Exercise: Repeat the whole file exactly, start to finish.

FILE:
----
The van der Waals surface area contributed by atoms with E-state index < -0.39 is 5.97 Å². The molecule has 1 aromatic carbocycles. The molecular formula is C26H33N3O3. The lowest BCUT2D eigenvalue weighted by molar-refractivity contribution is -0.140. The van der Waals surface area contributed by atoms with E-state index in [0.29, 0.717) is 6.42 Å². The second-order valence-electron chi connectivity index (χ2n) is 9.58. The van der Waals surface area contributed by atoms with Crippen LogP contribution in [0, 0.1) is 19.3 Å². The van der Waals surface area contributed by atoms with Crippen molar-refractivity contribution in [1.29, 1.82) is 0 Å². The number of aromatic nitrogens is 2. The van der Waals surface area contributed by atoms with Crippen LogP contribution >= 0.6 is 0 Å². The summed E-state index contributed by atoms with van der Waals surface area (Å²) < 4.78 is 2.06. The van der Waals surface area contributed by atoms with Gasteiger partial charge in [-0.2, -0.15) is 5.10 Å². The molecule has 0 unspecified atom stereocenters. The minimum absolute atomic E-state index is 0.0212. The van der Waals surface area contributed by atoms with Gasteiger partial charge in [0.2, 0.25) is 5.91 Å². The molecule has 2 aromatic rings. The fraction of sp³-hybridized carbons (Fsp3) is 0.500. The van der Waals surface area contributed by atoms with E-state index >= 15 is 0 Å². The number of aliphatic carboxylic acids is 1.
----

The van der Waals surface area contributed by atoms with E-state index < -0.39 is 5.97 Å². The molecule has 1 aromatic carbocycles. The molecular formula is C26H33N3O3. The lowest BCUT2D eigenvalue weighted by molar-refractivity contribution is -0.140. The van der Waals surface area contributed by atoms with E-state index in [0.29, 0.717) is 6.42 Å². The second-order valence-electron chi connectivity index (χ2n) is 9.58. The van der Waals surface area contributed by atoms with Crippen LogP contribution in [0, 0.1) is 19.3 Å². The van der Waals surface area contributed by atoms with Crippen molar-refractivity contribution in [1.29, 1.82) is 0 Å². The number of aromatic nitrogens is 2. The van der Waals surface area contributed by atoms with Crippen LogP contribution >= 0.6 is 0 Å². The summed E-state index contributed by atoms with van der Waals surface area (Å²) < 4.78 is 2.06. The van der Waals surface area contributed by atoms with Gasteiger partial charge in [-0.2, -0.15) is 5.10 Å². The molecule has 0 unspecified atom stereocenters. The minimum absolute atomic E-state index is 0.0212. The van der Waals surface area contributed by atoms with Gasteiger partial charge in [0.2, 0.25) is 5.91 Å². The molecule has 2 aromatic rings. The fraction of sp³-hybridized carbons (Fsp3) is 0.500. The van der Waals surface area contributed by atoms with E-state index >= 15 is 0 Å². The number of aliphatic carboxylic acids is 1.